Some people might say you are anti-business. Is that the case?
This week trade unionists from around the world will travel to Bali for the December 3rd launch of negotiations for a successor to the Kyoto Protocol limiting greenhouse
gasses. It will include delegates from such U.S unions as the Electrical Workers (IUE), Mine Workers, Service Employees, Boilermakers, Steelworkers, Communication Workers,
Transport Workers (TWU), and UNITE HERE garment and textile workers. It will also include the AFL-CIO Industrial Union Council as well as such labor-oriented groups as the
Blue-Green Alliance, the Cornell Global Labor Institute, and the Labor Research Association. The Kyoto Protocol was signed by 172 countries - not including the U.S. The AFL-CIO, which then represented the great majority of all U.S. unions, opposed the
Kyoto protocol. What will be the stance of American labor toward an even stronger version for the future?
As trade unionists, we are confident that Bali will mark the beginning of a new and more ambitious process of social change, where our collective hearts and minds must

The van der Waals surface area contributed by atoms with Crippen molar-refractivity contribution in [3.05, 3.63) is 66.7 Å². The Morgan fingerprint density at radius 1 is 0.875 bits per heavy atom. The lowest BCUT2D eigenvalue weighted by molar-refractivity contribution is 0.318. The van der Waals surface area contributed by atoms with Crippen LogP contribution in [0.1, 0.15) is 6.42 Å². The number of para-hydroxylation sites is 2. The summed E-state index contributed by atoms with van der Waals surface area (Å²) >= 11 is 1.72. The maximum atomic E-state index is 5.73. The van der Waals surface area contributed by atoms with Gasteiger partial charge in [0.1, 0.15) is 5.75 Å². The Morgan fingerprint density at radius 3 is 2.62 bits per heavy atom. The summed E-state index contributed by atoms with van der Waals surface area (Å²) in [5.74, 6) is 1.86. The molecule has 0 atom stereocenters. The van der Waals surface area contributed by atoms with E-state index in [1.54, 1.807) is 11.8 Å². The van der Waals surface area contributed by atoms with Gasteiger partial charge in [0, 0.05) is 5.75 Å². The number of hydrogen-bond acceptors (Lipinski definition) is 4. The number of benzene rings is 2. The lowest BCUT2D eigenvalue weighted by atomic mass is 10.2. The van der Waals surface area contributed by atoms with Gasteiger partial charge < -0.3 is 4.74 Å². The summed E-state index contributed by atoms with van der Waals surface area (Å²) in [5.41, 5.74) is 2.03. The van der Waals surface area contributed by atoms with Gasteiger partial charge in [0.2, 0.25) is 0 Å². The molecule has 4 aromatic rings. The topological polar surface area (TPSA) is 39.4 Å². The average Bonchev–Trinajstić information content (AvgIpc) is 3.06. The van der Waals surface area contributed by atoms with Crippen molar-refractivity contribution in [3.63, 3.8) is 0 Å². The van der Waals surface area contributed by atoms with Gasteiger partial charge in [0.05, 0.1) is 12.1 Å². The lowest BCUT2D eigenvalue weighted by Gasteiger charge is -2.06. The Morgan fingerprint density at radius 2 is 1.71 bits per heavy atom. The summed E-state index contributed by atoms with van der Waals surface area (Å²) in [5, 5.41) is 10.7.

aspire to save our planet, on the basis of solidarity and mutual respect.
| December 10, 2007
|| Wars and Climate Change: National Interests Verses Global Emergency
Letter sent by Abdul Basit to the Global Community
This is an appeal to World Leaders and Scientific Community, who have gathered in Bali, Indonesia for the United Nations Climate Change Conference.
I remind the world leaders and researchers, who are attending the United Nations Climate Change Conference in Bali, that they have a huge responsibility on their shoulders. The decisions of